[ back ] 18. Stobaeus Eclogae 1.49.60, p. 446.7–11, in Ioannis Stobaei Anthologium, ed. C. Wachsmuth and O. Hense, 5 vols. (Berlin, 1958; orig. ed. 1884–1912).
[ back ] 19. Plutarch, Isis and Osiris, in Moralia, vol. 5, 361C. [TN: Here is the citation in context: “Empedocles says also that the demigods must pay the penalty for the sins that they commit and the duties that they neglect: [ back ] Might of the Heavens chases them forth to the realm of the Ocean; [ back ] Ocean spews them out on the soil of the Earth, and Earth drives them [ back ] Straight to the rays of the tireless Sun, who consigns them to Heaven’s [ back ] Whirlings; thus one from another receives them, but ever with loathing; [ back ] until, when they have thus been chastened and purified, they recover the place and position to which they belong in accord with Nature.”]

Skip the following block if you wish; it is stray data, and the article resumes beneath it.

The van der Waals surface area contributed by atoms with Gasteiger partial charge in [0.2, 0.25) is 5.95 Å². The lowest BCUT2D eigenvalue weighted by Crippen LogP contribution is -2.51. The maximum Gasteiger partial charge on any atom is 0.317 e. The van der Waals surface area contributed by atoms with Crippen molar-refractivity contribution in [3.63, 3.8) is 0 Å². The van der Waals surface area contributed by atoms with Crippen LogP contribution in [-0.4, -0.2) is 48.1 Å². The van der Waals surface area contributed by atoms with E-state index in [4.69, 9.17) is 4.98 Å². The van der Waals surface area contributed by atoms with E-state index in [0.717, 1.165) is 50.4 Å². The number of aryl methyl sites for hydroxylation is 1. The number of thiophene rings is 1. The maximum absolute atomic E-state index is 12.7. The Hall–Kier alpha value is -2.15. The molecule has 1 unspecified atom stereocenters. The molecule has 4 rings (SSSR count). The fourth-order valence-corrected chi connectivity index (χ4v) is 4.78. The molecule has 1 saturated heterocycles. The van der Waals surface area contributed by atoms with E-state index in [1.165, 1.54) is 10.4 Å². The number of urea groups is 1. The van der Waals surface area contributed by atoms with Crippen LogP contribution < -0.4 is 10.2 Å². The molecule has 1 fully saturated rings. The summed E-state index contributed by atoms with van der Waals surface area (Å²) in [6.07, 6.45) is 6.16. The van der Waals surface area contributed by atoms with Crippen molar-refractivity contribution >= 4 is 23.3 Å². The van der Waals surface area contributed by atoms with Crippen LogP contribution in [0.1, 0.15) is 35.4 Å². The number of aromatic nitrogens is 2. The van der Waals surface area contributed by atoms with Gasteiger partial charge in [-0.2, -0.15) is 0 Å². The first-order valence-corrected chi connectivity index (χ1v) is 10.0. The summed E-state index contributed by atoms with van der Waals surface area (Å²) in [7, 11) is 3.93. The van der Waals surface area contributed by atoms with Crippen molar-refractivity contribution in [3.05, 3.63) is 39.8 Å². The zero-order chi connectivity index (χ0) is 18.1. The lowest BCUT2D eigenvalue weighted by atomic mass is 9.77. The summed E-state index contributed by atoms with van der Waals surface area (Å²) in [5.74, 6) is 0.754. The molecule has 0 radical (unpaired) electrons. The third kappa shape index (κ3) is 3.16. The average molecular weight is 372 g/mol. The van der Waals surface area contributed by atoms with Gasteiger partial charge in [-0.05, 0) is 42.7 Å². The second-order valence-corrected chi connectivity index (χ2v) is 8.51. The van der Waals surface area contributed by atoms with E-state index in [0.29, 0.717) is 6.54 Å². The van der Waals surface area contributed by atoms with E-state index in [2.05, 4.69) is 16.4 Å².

[ back ] 20. Heraclitus, Fragments, trans. T. M. Robinson (Toronto, 1987), p. 13.